403(b) Plan

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Definition of '403(b) Plan'

A 403(b) plan is a tax-deferred retirement savings plan sponsored by an employer. It is similar to a 401(k) plan, but is available to employees of certain types of tax-exempt organizations, such as public schools, colleges, and universities, as well as certain government agencies.

Contributions to a 403(b) plan are made with pre-tax dollars, which means that they are deducted from your salary before taxes are calculated. This can lower your taxable income and may result in a lower tax bill.

The maximum amount that you can contribute to a 403(b) plan in 2023 is $20,500 ($27,000 if you are age 50 or older). Your employer may also make contributions to your 403(b) plan, up to a maximum of 100% of your salary.

The funds in your 403(b) plan grow tax-deferred, which means that you do not pay taxes on the earnings until you withdraw them from the plan. This can allow your money to grow faster than it would if it were taxed each year.

When you retire, you can withdraw money from your 403(b) plan in a variety of ways. You can take a lump sum withdrawal, or you can take periodic withdrawals over time. You may also be able to borrow money from your 403(b) plan, subject to certain restrictions.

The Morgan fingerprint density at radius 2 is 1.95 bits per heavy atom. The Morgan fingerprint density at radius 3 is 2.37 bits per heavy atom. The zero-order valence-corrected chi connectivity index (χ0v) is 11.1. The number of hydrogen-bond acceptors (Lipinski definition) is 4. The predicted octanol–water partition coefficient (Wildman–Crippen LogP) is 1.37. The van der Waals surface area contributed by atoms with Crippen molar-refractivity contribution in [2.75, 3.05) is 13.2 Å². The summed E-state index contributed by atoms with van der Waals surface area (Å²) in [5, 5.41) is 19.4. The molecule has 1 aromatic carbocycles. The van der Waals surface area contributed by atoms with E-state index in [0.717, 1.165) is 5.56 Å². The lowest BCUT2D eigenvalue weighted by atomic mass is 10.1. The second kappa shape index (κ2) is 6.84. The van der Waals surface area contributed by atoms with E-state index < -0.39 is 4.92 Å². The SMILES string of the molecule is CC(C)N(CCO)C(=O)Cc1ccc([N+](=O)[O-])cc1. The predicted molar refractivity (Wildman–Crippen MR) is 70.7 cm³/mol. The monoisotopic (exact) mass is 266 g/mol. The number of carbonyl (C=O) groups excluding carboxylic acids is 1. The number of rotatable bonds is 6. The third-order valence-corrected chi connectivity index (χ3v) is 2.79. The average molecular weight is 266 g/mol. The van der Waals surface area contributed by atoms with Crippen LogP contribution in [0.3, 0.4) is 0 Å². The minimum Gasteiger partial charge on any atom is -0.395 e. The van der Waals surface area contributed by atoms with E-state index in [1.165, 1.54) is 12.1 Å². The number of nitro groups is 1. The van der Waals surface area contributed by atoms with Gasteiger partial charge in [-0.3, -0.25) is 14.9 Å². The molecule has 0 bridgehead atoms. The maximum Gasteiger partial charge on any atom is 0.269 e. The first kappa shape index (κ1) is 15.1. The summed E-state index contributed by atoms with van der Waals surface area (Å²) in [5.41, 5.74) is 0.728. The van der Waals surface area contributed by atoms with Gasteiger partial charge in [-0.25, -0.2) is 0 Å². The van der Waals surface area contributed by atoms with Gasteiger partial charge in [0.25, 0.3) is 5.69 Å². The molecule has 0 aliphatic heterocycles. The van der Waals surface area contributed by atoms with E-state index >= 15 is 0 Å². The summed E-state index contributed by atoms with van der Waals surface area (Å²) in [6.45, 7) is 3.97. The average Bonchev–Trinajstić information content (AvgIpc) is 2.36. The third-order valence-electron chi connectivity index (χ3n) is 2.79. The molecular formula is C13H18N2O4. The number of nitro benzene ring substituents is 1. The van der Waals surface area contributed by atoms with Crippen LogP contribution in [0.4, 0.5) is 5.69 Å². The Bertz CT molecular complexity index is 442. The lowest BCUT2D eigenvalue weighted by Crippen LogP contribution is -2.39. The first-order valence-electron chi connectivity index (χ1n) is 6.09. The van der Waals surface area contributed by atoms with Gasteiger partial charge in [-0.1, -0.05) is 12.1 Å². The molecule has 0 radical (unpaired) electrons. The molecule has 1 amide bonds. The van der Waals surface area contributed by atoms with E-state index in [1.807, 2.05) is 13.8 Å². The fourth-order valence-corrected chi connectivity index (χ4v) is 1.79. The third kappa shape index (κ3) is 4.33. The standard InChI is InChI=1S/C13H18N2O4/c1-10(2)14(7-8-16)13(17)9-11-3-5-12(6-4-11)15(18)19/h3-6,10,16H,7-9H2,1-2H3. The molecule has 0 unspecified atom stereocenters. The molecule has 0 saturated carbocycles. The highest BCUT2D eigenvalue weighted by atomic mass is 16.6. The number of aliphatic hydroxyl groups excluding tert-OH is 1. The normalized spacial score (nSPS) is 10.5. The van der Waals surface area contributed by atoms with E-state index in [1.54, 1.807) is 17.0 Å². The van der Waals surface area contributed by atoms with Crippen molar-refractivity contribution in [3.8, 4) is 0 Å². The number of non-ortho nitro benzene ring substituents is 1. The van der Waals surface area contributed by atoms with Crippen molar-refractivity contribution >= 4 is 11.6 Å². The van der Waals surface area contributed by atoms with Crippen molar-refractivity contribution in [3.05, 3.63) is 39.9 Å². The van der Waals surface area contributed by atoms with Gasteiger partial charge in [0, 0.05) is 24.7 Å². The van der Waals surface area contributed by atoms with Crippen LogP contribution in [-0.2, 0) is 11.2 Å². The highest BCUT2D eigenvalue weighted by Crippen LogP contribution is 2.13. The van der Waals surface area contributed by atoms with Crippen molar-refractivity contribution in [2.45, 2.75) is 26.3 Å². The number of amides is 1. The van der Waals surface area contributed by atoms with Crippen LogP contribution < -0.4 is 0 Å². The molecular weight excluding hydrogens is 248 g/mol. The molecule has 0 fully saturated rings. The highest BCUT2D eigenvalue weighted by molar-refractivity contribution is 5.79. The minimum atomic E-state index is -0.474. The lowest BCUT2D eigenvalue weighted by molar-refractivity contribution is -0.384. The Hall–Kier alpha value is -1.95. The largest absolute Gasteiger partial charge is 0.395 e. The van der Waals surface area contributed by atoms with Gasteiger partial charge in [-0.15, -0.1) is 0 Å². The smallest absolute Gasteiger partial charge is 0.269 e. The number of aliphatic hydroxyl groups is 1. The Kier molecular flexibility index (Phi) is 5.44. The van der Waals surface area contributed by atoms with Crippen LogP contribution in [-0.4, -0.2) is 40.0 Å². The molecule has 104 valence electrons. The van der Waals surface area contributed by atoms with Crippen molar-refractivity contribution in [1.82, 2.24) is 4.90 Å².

403(b) plans offer a number of advantages over other retirement savings options. They offer tax-deferred growth, employer contributions, and a variety of withdrawal options. If you are an employee of a tax-exempt organization, a 403(b) plan may be a good option for you to save for retirement.

Here are some additional details about 403(b) plans:

* The 403(b) plan is a defined contribution plan, which means that the amount of money you have in your account at retirement depends on the contributions you make and the investment returns your account earns.
* 403(b) plans are subject to the same rules as 401(k) plans, with some exceptions. For example, 403(b) plans do not have to offer an employer match, and the contribution limits are slightly higher.
* 403(b) plans are administered by a variety of financial institutions, including banks, brokerage firms, and insurance companies.
* If you leave your job, you can roll over your 403(b) plan to another 403(b) plan, an IRA, or a Roth IRA.

403(b) plans can be a valuable tool for saving for retirement. If you are an employee of a tax-exempt organization, you should consider contributing to a 403(b) plan.

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